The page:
Eric Draven may have returned from the grave to take revenge for his own and the murder of his young bride, but before he comes to what he thinks to be the end of his hunt he has to descend to hell, where he meets for the first time his true nemesis throning above it, as befits a devil.
When ex-cop turned small time crook Lenny Nero receives a warning that his former love Faith is in danger he doesn’t hesitate to help her, but in order to do so he first has to descend to hell and face his nemesis who resides on top of his rock music hell.
The Crow and Strange Days share remarkable similarities*, most notable of which is the likeness not only of their heroes paths but of their images of hell. Or rather purgatory as these are not the pits but the flames they have to go through to reach either redemption or final damnation.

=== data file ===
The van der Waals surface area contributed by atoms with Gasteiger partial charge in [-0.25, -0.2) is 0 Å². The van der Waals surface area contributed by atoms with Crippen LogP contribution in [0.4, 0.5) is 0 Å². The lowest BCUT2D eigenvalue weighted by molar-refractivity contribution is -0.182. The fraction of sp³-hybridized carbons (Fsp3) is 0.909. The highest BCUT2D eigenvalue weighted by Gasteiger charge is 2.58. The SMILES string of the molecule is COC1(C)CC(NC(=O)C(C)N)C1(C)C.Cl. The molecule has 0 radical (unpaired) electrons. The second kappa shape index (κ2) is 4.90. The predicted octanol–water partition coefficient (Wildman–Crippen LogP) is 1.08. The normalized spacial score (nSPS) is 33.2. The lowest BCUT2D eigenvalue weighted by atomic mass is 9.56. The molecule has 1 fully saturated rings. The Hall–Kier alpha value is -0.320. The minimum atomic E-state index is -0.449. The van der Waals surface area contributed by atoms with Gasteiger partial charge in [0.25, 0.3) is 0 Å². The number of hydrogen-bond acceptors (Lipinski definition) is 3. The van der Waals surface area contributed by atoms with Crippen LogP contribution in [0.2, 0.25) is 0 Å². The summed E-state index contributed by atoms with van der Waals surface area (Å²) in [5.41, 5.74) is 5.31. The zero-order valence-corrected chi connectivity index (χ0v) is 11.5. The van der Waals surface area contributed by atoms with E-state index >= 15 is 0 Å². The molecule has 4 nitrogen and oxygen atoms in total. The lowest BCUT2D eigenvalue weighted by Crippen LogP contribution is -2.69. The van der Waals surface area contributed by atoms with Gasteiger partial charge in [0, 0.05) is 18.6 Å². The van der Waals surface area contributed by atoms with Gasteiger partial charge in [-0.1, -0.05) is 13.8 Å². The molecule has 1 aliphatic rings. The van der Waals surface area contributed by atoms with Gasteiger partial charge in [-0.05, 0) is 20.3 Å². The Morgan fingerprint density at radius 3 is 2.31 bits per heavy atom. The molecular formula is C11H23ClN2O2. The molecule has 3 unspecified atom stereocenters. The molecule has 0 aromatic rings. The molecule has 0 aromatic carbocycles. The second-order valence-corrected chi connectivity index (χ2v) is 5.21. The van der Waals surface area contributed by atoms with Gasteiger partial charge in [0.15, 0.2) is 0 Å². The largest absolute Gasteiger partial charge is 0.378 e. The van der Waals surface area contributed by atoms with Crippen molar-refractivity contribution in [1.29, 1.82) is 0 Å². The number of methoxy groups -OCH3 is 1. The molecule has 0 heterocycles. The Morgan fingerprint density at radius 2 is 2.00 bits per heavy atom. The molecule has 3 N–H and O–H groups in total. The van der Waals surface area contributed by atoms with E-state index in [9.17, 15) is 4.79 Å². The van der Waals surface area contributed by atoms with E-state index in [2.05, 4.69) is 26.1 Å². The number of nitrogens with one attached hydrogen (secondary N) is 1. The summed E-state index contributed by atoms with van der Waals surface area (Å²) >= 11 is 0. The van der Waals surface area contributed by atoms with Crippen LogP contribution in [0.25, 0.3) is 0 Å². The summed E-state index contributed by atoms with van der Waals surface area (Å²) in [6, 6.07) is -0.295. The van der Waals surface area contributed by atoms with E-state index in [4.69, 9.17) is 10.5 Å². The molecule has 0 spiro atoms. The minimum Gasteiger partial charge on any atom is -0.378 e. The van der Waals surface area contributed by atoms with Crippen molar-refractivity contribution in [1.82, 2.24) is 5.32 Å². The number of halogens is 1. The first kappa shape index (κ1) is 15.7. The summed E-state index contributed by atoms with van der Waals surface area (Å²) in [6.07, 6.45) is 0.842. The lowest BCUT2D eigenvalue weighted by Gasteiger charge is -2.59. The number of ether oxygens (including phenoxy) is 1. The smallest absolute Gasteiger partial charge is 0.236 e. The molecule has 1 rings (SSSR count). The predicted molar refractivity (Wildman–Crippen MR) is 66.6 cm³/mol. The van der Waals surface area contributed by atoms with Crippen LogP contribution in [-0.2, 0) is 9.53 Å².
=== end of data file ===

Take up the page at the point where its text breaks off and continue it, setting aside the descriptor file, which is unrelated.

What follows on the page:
This imagery of the realms of hell as modern night clubs probably owes more to the Marcel Camus classic Orfeu Negro, in which a modern Orpheus has to make his way through the Brazilian Carnival, turned into his personal version of hell, in a vain attempt to save his Eurydike, than it owes to Jean Paul Sartre’s observation that “hell is others”.
Still, the truth behind these visions,
as What dreams may come (a further take on the tale of Orpheus and Eurydike) points out in a less subtle manner, presenting the gateway to hell as a ships graveyard in which the souls of the damned man the rotting skeletons of sunken tankers and battle ships evoking memories of Exxon incidents and uncountable armed battles, is always the same: Mankind is the world’s scourge; Hell, that is not others, it is all of us.
*Incidentally both Strange Days and The Crow were scored by Graeme Revell, maybe we should check for a cloven hoof.